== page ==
Happy Chinese New Year! It is officially the year of the rooster! On Chinese New Year’s Eve, I watched the New Year’s Eve TV show that is broadcasted all over China. My favorite performance was the ice skating in Harbin with an ice castle in the background. I’m still a kid at heart, so it reminded me of Elsa’s castle in the movie Frozen. I also really enjoyed the singing because although I couldn’t understand many of the words, the music was really peaceful and pretty. Plus, it was cool to see so many Chinese performers. It has always bothered me that Chinese girls are usually portrayed as nerdy and awkward, but after watching around four and a half hours of musical, dance, comedy, and drama performances, I was able to see other traits in Chinese women. They are beautiful and talented; much more diverse than the stereotypes seen in America.
The next day, our group of IES Abroad students went to a Buddhist temple called the Jing’an Temple. Since it was Chinese New Year, many Chinese people went to the temple to pay their respects to Buddha. The first thing we saw when we entered the temple were people bowing with burning sticks of incense in their hands, while other people were trying to throw coins into the Hongwu Bell in the middle of the courtyard. The halls surrounding the courtyard had statues of different Buddhas. I almost felt like I was intruding, just being a mere tourist, while there were people kowtowing to the statues and offering fresh fruit, but it was fascinating. Being a Christian, it was interesting to view a religion without being a part of that religion. It gave me perspective of how it might feel to people of different religions or non-religious people when they witness a Christian service.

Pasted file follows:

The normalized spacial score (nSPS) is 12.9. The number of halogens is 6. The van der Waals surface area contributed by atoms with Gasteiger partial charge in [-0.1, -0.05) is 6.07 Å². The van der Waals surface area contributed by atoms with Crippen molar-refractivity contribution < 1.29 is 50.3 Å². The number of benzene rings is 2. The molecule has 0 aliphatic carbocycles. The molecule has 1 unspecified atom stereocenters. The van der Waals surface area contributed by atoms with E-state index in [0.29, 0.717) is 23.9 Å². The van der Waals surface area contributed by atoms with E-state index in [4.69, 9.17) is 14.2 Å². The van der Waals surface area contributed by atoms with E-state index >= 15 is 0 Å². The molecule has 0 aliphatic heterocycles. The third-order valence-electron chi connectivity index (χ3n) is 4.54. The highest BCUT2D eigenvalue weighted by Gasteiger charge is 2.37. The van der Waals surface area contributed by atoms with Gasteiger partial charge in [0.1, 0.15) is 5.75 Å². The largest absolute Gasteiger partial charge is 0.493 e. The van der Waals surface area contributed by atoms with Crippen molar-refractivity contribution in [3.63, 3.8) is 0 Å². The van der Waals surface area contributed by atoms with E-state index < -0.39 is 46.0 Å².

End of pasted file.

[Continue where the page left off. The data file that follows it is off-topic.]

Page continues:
Being in China has made me think a lot about my identity. I have found myself comparing China and America everywhere I turn, and which place I belong in. It’s funny because I fit in in both places, but at the same time, I don’t fit in either. America is called a melting pot, but I didn’t really think about how that affected me until I witnessed Chinese people staring at Americans and even coming up to ask for a picture. It is strange because I doubt anything like that would happen in America because people from all kinds of nationalities live in the United States. However, for me, I blend in with all the Chinese, but I feel like I stick out like a sore thumb because I feel like I act American. I have always imagined I would feel at home in China, but I think I almost feel more alienated. It is something I will have to continue to figure out while I am here since it is one of the main reasons I came to China, to learn more about my birthplace and how it plays into my life.
On another note, we are waking up before the sunrise tomorrow to start our journey to Chengdu. I’m really excited to get to experience another part of China, and even risk burning my mouth with spicy Sichuan cuisine!
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<p>Hi all! My name is Lucy Swett, and I am a sophomore at Lehigh University in Bethlehem, PA. I am majoring in Computer Science and minoring in Chinese. I was adopted from Hubei China, when I was one year old, raised in the United States, and now I am excited to go back for the first time! I hope you join me in my adventure!</p>